The Coalition will have a booth, “Hidden in Plain Site,” at the Steele County Free Fair, where they’ll educate adults on how to spot signs of substance abuse in youth, Gaffke said Wednesday. “You don’t need to be an expert” to notice signals and then “start a conversation.”
OWATONNA — Steele County’s biggest event of the year is only 12 days away, which means it’s really time to get serious.
Staff and volunteers of the Steele County Free Fair gathered in the Beer Garden on Tuesday evening for the annual safety meeting, highlighting some of the most common incidents that arise during fair week and picking one emergency preparedness theme to amplify. The theme rotates each year, with the 2019 safety theme centering on fires and fire extinguishers.
“We have a lot of hay and straw in all these buildings,” said Rick Ellingson, the safety director for the fair. “I’m honestly surprised that we haven’t had [a fire] before.”
Members of the Owatonna Fire Department presented the proper use of a fire extinguisher to those in attendance, stating that at the beginning of the fair each year they inspect all the extinguishers not only in the fair buildings but also in each and every food stand.
“We inspect the food booths to make sure that they have the appropriate extinguisher for what they’re working with,” said Ryan Seykora with the fire department, noting that different fires such as grease fires could require different extinguishers. For the most part, Seykora said that carbon dioxide extinguishers will be the most common ones found throughout the fairgrounds.
“This is a basic thing, but it’s something that not a lot of people have utilized or tried before,” Seykora said.
The firefighters shared the basic rules to using a fire extinguisher which can be summarized down to the acronym PASS: pull the tamper seal and pin, aim at the base of the fire, squeeze the lever, and sweep back and forth.
An electronic mock fire and extinguisher was used at the meeting to demonstrate the importance aim for the base of the fire. When aiming at the middle or top of the fire it can quickly get out of control, whereas aiming at the base of the fire can quickly snuff out the flames. Seykora said that a typical extinguisher is good for about 10 seconds while fighting a fire, but the general rule of thumb is to give one second per pound for an extinguisher.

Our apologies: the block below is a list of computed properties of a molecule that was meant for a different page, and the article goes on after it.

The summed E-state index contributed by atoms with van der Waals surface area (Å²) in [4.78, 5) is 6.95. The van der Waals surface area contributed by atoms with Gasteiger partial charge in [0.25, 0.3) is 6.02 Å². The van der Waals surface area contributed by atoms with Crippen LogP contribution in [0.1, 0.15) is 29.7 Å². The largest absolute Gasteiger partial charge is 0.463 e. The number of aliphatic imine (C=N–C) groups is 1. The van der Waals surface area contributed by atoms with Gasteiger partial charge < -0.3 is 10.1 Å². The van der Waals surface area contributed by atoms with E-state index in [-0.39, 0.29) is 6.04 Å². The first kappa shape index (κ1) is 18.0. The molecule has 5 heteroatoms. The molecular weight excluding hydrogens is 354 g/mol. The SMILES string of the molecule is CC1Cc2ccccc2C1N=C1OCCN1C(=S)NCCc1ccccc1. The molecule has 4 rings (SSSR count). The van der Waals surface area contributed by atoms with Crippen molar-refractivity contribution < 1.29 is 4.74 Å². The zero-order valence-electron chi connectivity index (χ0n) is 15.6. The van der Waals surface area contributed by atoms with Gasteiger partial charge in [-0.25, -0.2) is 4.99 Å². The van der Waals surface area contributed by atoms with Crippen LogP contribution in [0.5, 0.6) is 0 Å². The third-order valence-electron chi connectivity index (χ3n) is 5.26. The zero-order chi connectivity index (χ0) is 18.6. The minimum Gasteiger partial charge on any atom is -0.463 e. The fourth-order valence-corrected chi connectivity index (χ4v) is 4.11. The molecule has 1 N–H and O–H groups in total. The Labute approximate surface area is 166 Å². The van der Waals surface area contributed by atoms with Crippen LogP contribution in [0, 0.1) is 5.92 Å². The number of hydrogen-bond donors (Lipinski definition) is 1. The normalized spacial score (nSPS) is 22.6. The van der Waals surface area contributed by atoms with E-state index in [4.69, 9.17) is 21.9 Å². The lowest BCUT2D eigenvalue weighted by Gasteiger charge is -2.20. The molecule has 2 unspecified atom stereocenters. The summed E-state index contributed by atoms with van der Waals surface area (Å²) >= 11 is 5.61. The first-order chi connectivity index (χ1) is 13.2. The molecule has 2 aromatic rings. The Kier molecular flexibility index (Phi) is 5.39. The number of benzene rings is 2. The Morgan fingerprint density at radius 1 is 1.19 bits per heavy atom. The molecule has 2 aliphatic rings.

The most important rules that Seykora gave the fair volunteers and staff were to always call the fire department even if a fire has been successfully knocked down and to always leave an exit between yourself and a fire.
“You always, always leave an escape route,” Seykora asserted. “Things are easily replaceable in the overall scheme of things. Your life is not.”
Ellingson and Steele County Sheriff Lon Thiele also presented during the safety meeting, touching on incidents that have occurred on the fairgrounds in the past and the most likely incidents that will occur again this year. Past incidents have including people tripping over cords, vandalism, persons falling off a ride after it has stopped, and weather. The most common incidents that the duo say are likely to occur again are calls for first aid and lost or separated children.
“There are a ton of different scenarios that can play out, but we have to take it one step at a time,” Thiele said. “At the end of the day, this is a fun event, and we are going to do our best to keep it family-friendly.”
Thiele reminded the public to take advantage of Operation Child ID located at the Sheriff’s Shack on the fairgrounds where a deputy will fingerprint the child and give ID tags for children to wear while at the fair. The sheriff also encourages all parents to take a photo of their child each time they come to the fair that will show not only the child’s face but also the outfit the child is wearing.
“It is also a good idea to take a picture of where you park and what you are parked by,” Thiele added, stating that car dings are too a common occurrence at the fair. “That way we will have a better chance at identifying what happened.”
Suspicious activity was also discussed during the meeting, whether it be related to intoxication, mental health, or even a suspicious package. In 2018, Thiele stated that there was an incident of a suspicious package at the fairgrounds during fair week, but that upon investigation it turned out to be nothing.
“If you see something, say something,” Ellingson said, stating that it is always better to be safe than sorry.
Thiele also stressed the zero-tolerance policy adopted at the fairgrounds, explaining that once a person is ejected from the fair that they are barred from returning the rest of the week. He said that if a person who has been banned from the fair does return to the grounds that they will be cited with disorderly conduct.
The Steele County Free Fair is Aug. 13-18.